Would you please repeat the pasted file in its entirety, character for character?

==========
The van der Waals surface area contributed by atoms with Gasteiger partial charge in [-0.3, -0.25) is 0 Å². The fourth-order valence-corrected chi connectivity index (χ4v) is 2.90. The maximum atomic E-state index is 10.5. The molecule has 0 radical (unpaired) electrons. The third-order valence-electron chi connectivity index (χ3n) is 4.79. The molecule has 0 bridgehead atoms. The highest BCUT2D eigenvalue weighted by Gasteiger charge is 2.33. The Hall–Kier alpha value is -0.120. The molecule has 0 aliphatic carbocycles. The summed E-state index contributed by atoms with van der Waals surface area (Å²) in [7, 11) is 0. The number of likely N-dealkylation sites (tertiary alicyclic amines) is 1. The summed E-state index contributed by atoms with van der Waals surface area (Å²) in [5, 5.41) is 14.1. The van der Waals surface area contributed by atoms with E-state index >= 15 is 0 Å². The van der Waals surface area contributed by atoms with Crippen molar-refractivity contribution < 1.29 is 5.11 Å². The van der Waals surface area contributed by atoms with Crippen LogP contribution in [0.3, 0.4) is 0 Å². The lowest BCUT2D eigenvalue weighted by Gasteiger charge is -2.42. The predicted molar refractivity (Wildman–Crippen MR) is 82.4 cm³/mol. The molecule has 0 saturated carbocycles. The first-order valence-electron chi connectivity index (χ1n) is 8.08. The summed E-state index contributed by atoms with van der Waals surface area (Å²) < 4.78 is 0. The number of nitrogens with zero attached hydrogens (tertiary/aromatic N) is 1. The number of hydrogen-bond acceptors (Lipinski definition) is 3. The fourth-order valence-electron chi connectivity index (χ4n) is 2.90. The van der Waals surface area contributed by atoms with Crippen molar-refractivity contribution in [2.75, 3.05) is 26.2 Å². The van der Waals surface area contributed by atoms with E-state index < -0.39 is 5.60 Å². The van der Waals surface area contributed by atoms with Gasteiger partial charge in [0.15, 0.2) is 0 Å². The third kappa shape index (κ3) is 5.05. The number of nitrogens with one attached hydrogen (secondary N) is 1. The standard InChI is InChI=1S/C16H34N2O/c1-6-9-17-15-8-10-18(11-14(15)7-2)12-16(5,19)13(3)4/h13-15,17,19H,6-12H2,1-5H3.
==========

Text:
The van der Waals surface area contributed by atoms with Gasteiger partial charge in [-0.3, -0.25) is 0 Å². The fourth-order valence-corrected chi connectivity index (χ4v) is 2.90. The maximum atomic E-state index is 10.5. The molecule has 0 radical (unpaired) electrons. The third-order valence-electron chi connectivity index (χ3n) is 4.79. The molecule has 0 bridgehead atoms. The highest BCUT2D eigenvalue weighted by Gasteiger charge is 2.33. The Hall–Kier alpha value is -0.120. The molecule has 0 aliphatic carbocycles. The summed E-state index contributed by atoms with van der Waals surface area (Å²) in [7, 11) is 0. The number of likely N-dealkylation sites (tertiary alicyclic amines) is 1. The summed E-state index contributed by atoms with van der Waals surface area (Å²) in [5, 5.41) is 14.1. The van der Waals surface area contributed by atoms with E-state index >= 15 is 0 Å². The van der Waals surface area contributed by atoms with Crippen molar-refractivity contribution < 1.29 is 5.11 Å². The van der Waals surface area contributed by atoms with Crippen LogP contribution in [0.3, 0.4) is 0 Å². The lowest BCUT2D eigenvalue weighted by Gasteiger charge is -2.42. The predicted molar refractivity (Wildman–Crippen MR) is 82.4 cm³/mol. The molecule has 0 saturated carbocycles. The first-order valence-electron chi connectivity index (χ1n) is 8.08. The summed E-state index contributed by atoms with van der Waals surface area (Å²) < 4.78 is 0. The number of nitrogens with zero attached hydrogens (tertiary/aromatic N) is 1. The number of hydrogen-bond acceptors (Lipinski definition) is 3. The fourth-order valence-electron chi connectivity index (χ4n) is 2.90. The van der Waals surface area contributed by atoms with Crippen molar-refractivity contribution in [2.75, 3.05) is 26.2 Å². The van der Waals surface area contributed by atoms with E-state index < -0.39 is 5.60 Å². The van der Waals surface area contributed by atoms with Gasteiger partial charge in [0.15, 0.2) is 0 Å². The third kappa shape index (κ3) is 5.05. The number of nitrogens with one attached hydrogen (secondary N) is 1. The standard InChI is InChI=1S/C16H34N2O/c1-6-9-17-15-8-10-18(11-14(15)7-2)12-16(5,19)13(3)4/h13-15,17,19H,6-12H2,1-5H3.